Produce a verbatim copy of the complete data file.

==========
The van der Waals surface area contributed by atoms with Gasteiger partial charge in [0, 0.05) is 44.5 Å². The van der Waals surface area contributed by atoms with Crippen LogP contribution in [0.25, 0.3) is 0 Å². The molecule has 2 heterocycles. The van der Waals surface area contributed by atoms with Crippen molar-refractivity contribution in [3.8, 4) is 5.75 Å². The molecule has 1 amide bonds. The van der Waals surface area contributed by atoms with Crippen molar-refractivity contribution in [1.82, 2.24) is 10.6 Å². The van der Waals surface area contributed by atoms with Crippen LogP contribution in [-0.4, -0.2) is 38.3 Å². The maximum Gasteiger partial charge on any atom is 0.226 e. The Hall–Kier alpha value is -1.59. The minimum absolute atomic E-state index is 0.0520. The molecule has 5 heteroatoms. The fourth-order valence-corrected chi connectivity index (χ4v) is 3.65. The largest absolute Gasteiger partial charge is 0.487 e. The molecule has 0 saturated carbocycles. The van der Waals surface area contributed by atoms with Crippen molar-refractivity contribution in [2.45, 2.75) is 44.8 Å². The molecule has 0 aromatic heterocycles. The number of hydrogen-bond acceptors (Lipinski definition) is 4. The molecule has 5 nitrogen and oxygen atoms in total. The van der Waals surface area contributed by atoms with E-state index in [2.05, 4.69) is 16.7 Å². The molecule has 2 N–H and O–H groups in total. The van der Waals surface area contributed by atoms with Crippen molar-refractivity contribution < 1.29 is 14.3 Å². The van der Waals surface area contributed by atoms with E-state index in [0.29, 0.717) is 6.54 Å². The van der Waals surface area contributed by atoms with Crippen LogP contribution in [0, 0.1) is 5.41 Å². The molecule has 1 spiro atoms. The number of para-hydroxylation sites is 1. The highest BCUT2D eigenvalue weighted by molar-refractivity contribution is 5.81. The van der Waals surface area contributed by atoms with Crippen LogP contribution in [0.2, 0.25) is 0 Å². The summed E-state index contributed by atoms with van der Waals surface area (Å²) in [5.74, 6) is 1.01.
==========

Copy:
The van der Waals surface area contributed by atoms with Gasteiger partial charge in [0, 0.05) is 44.5 Å². The van der Waals surface area contributed by atoms with Crippen LogP contribution in [0.25, 0.3) is 0 Å². The molecule has 2 heterocycles. The van der Waals surface area contributed by atoms with Crippen molar-refractivity contribution in [3.8, 4) is 5.75 Å². The molecule has 1 amide bonds. The van der Waals surface area contributed by atoms with Crippen molar-refractivity contribution in [1.82, 2.24) is 10.6 Å². The van der Waals surface area contributed by atoms with Crippen LogP contribution in [-0.4, -0.2) is 38.3 Å². The maximum Gasteiger partial charge on any atom is 0.226 e. The Hall–Kier alpha value is -1.59. The minimum absolute atomic E-state index is 0.0520. The molecule has 5 heteroatoms. The fourth-order valence-corrected chi connectivity index (χ4v) is 3.65. The largest absolute Gasteiger partial charge is 0.487 e. The molecule has 0 saturated carbocycles. The van der Waals surface area contributed by atoms with Crippen molar-refractivity contribution in [2.45, 2.75) is 44.8 Å². The molecule has 0 aromatic heterocycles. The number of hydrogen-bond acceptors (Lipinski definition) is 4. The molecule has 5 nitrogen and oxygen atoms in total. The van der Waals surface area contributed by atoms with E-state index in [2.05, 4.69) is 16.7 Å². The molecule has 2 N–H and O–H groups in total. The van der Waals surface area contributed by atoms with Crippen molar-refractivity contribution < 1.29 is 14.3 Å². The van der Waals surface area contributed by atoms with E-state index in [0.29, 0.717) is 6.54 Å². The van der Waals surface area contributed by atoms with Crippen LogP contribution in [0, 0.1) is 5.41 Å². The molecule has 1 spiro atoms. The number of para-hydroxylation sites is 1. The highest BCUT2D eigenvalue weighted by molar-refractivity contribution is 5.81. The van der Waals surface area contributed by atoms with Crippen LogP contribution in [0.2, 0.25) is 0 Å². The summed E-state index contributed by atoms with van der Waals surface area (Å²) in [5.74, 6) is 1.01.